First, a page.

News of Tuesday's arrest spread quickly in Karachi, where Hussain's Muttahida Qaumi Movement party has dominated political affairs for over 30 years. A visible state of panic was evident; stores closed early and commuters returned home, causing chaos and traffic jams, in fear of street violence. The burning of at least six vehicles was reported.
The Karachi Stock Exchange fell 780 points -- or about 2 percent of its value -- before recovering. Meanwhile, the British diplomatic mission in Karachi was temporarily closed.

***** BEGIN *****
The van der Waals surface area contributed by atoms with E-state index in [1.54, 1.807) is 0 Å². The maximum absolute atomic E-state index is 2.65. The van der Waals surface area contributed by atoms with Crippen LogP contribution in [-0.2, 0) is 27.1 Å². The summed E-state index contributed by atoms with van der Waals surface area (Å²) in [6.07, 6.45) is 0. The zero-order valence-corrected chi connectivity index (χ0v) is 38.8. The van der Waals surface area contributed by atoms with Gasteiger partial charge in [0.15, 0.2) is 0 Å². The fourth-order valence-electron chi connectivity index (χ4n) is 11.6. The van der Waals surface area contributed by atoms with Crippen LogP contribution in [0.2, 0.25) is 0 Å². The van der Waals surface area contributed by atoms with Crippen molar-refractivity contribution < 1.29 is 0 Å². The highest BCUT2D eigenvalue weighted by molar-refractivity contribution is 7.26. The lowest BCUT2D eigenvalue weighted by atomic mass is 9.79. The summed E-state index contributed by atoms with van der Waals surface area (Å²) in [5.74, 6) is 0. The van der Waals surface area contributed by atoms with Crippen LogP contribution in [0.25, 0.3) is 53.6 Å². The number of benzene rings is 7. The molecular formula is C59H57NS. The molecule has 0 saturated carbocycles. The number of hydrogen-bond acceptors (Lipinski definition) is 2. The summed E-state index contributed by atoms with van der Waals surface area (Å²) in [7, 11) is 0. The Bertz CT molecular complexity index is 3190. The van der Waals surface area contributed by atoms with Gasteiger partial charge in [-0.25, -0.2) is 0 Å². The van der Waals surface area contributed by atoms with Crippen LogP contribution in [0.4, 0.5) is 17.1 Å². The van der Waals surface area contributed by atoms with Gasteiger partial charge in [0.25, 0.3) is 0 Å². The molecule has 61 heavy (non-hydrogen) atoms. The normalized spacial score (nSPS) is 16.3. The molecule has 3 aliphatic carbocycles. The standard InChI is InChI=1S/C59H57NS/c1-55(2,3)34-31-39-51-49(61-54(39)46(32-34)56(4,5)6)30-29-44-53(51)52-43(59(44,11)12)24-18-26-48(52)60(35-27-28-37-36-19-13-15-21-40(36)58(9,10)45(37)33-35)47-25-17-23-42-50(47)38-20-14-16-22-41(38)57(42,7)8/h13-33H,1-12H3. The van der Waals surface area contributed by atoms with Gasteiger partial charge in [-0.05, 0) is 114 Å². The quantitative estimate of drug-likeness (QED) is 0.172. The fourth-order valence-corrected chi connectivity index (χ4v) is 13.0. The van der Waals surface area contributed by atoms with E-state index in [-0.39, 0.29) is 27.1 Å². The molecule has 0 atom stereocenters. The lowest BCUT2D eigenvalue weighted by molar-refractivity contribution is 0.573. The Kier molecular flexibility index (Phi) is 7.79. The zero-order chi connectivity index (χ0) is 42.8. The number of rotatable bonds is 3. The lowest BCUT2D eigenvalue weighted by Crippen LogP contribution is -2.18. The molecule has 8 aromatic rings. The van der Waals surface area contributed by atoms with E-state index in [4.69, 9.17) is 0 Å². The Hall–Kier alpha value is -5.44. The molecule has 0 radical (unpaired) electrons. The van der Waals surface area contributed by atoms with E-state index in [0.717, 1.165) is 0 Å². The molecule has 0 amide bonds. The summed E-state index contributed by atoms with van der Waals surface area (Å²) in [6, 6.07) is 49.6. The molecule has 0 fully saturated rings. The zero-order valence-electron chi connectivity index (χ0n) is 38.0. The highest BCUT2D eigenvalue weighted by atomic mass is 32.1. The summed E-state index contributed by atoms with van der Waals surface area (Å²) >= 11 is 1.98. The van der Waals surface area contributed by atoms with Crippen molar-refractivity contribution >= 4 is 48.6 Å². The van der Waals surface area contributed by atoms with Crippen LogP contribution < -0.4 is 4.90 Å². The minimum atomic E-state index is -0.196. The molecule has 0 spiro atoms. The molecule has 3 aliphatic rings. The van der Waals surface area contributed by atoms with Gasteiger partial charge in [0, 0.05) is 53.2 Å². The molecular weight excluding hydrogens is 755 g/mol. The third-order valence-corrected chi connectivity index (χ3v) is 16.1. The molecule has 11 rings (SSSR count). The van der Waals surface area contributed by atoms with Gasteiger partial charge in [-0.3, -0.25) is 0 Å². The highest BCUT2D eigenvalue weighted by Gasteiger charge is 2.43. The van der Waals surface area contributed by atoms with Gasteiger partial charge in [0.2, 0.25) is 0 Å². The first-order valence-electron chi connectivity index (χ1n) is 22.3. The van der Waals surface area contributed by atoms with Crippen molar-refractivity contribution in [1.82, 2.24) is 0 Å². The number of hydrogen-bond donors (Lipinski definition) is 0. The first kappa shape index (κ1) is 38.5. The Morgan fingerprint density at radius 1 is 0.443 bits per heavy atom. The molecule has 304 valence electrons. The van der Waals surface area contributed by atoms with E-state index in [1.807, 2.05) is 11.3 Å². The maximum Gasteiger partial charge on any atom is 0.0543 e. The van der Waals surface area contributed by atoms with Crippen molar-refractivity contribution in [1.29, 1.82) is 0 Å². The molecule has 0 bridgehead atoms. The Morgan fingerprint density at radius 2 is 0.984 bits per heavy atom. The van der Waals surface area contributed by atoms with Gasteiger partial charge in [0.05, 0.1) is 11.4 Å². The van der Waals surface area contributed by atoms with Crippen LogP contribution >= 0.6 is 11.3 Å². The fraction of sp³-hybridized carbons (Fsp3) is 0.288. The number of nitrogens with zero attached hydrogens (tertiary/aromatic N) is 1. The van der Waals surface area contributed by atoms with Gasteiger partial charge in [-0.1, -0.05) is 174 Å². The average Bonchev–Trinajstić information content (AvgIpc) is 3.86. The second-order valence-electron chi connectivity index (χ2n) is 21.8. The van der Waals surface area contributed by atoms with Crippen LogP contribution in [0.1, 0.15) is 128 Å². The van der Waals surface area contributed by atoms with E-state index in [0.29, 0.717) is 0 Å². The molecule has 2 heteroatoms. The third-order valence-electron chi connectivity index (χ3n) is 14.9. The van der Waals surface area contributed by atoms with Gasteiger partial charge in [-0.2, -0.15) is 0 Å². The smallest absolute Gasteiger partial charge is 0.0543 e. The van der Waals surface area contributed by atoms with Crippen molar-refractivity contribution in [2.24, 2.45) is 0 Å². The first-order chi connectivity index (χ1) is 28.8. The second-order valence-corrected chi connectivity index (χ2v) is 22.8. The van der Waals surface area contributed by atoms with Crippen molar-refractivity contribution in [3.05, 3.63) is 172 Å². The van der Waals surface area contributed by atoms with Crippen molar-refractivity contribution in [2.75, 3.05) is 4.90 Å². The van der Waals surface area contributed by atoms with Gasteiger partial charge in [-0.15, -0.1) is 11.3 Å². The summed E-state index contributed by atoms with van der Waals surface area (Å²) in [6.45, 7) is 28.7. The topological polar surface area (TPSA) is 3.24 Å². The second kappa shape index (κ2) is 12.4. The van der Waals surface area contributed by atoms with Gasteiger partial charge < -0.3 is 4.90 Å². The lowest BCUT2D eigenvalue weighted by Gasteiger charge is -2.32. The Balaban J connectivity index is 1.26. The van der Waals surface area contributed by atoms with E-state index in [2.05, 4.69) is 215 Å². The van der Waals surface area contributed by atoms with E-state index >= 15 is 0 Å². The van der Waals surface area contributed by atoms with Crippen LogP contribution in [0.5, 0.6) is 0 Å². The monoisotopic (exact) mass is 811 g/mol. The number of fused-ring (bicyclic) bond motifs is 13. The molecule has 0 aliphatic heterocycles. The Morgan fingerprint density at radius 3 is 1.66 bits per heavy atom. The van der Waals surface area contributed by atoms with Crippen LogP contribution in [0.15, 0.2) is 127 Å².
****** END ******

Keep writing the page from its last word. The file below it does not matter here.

Although Hussain has lived in London since 1992, he remains a charismatic and powerful figure in his party in Pakistan. The internal strength of the party, which has enormous support in Karachi, will likely be tested by his arrest. It exerts influence through its control of national parliamentary seats for Karachi, as well as armed street gangs that patrol neighborhoods of the city.
Hussain's arrest came after his office was raided in 2012 and $600,000 in cash was impounded. A recent investigation into the deaths of two men, allegedly killed by Pakistan's military intelligence agency, brought further examination of Hussain's finances.
London police said Hussain had not yet been removed from his home because of his ill health.